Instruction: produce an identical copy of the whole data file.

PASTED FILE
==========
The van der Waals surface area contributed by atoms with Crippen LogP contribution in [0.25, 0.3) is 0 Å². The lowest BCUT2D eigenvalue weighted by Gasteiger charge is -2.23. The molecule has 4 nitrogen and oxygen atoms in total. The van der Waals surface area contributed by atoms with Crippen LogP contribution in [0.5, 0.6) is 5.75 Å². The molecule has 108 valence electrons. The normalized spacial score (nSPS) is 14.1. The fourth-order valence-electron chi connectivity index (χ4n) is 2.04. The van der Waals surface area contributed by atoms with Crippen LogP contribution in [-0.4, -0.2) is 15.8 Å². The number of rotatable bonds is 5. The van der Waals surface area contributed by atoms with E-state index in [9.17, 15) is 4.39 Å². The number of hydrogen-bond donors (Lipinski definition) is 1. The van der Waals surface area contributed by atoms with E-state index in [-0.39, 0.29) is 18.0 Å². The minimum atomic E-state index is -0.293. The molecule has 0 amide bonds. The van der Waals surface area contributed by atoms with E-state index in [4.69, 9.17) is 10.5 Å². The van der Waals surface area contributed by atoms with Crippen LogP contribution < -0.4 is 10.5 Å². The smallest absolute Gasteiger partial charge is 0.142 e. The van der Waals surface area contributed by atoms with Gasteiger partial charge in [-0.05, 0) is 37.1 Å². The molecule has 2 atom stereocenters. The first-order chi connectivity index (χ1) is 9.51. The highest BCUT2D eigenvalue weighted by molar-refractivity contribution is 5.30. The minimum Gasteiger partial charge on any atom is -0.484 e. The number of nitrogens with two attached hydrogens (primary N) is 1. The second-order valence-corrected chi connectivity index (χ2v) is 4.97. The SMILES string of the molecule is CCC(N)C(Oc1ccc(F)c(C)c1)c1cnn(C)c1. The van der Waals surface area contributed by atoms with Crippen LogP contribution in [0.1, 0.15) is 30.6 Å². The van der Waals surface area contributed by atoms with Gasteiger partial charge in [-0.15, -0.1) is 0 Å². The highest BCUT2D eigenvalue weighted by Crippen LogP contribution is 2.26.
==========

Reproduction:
The van der Waals surface area contributed by atoms with Crippen LogP contribution in [0.25, 0.3) is 0 Å². The lowest BCUT2D eigenvalue weighted by Gasteiger charge is -2.23. The molecule has 4 nitrogen and oxygen atoms in total. The van der Waals surface area contributed by atoms with Crippen LogP contribution in [0.5, 0.6) is 5.75 Å². The molecule has 108 valence electrons. The normalized spacial score (nSPS) is 14.1. The fourth-order valence-electron chi connectivity index (χ4n) is 2.04. The van der Waals surface area contributed by atoms with Crippen LogP contribution in [-0.4, -0.2) is 15.8 Å². The number of rotatable bonds is 5. The van der Waals surface area contributed by atoms with E-state index in [9.17, 15) is 4.39 Å². The number of hydrogen-bond donors (Lipinski definition) is 1. The van der Waals surface area contributed by atoms with E-state index in [-0.39, 0.29) is 18.0 Å². The minimum atomic E-state index is -0.293. The molecule has 0 amide bonds. The van der Waals surface area contributed by atoms with E-state index in [4.69, 9.17) is 10.5 Å². The van der Waals surface area contributed by atoms with Crippen LogP contribution < -0.4 is 10.5 Å². The smallest absolute Gasteiger partial charge is 0.142 e. The van der Waals surface area contributed by atoms with Gasteiger partial charge in [-0.05, 0) is 37.1 Å². The molecule has 2 atom stereocenters. The first-order chi connectivity index (χ1) is 9.51. The highest BCUT2D eigenvalue weighted by molar-refractivity contribution is 5.30. The minimum Gasteiger partial charge on any atom is -0.484 e. The number of nitrogens with two attached hydrogens (primary N) is 1. The second-order valence-corrected chi connectivity index (χ2v) is 4.97. The SMILES string of the molecule is CCC(N)C(Oc1ccc(F)c(C)c1)c1cnn(C)c1. The van der Waals surface area contributed by atoms with Crippen LogP contribution in [0.1, 0.15) is 30.6 Å². The van der Waals surface area contributed by atoms with Gasteiger partial charge in [-0.15, -0.1) is 0 Å². The highest BCUT2D eigenvalue weighted by Crippen LogP contribution is 2.26.